These apologists, of course, which now include President Obama, are motivated by two things. The first is the desire to avoid criticizing religion at all costs—expecially Islam, some of whose proponents have a nasty history of retaliating with extreme violence. And, in America, criticizing religion is political suicide. Further, the apologists cling to a double standard, whereby Middle Eastern Muslims are not expected to behave according to the same standards, as, say, Israel. They are treated like little children whose tantrums are simply fobbed off on their age, or, in this case, their ethnicity.

In a post on his website, Sam Harris dispelled the ludicrous claim that the actions of jihadis like those of ISIS aren’t motivated by religion. As he noted:

Our humanities and social science departments are filled with scholars and pseudo-scholars deemed to be experts in terrorism, religion, Islamic jurisprudence, anthropology, political science, and other diverse fields, who claim that where Muslim intolerance and violence are concerned, nothing is ever what it seems. Above all, these experts claim that one can’t take Islamists and jihadists at their word: Their incessant declarations about God, paradise, martyrdom, and the evils of apostasy are nothing more than a mask concealing their real motivations.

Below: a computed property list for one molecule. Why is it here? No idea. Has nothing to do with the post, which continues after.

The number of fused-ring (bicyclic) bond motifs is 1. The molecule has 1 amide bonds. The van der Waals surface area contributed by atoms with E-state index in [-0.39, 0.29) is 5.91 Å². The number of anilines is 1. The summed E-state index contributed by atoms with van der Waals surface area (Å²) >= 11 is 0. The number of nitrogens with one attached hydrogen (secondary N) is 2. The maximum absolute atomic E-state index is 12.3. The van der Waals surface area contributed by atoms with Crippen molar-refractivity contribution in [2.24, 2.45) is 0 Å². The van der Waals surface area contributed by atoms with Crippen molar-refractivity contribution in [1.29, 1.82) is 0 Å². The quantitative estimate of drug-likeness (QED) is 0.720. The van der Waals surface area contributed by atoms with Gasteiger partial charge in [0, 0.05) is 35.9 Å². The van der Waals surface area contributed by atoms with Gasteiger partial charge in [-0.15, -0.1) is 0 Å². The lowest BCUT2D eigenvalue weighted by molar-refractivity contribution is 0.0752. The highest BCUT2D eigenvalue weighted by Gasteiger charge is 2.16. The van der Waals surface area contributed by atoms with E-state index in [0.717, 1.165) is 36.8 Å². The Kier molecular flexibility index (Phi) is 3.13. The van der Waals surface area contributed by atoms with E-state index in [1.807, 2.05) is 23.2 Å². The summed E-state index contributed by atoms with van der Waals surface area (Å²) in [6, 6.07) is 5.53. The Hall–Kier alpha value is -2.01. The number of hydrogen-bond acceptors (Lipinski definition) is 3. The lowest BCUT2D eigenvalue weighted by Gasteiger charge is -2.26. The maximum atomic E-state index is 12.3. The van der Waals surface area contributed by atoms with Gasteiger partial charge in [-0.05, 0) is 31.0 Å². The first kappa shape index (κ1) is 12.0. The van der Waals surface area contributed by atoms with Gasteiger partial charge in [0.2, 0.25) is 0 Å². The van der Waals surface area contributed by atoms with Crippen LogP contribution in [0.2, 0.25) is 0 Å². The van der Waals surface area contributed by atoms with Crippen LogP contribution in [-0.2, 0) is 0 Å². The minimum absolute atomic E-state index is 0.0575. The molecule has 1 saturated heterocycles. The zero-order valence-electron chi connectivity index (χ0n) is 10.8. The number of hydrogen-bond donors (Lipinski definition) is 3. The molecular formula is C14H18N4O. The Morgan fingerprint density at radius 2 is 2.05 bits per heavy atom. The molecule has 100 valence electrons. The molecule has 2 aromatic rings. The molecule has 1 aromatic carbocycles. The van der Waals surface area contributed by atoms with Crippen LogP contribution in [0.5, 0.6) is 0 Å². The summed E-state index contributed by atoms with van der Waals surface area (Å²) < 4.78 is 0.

As I mentioned to one of my Chicago colleagues, who had argued that Islamic violence was due to colonialism, “Listen to what they tell you are their motivations! What would they have to say to convince you that their motivations really do come from religion?” In his case, nothing, for the man was blinkered by his weakness for faith.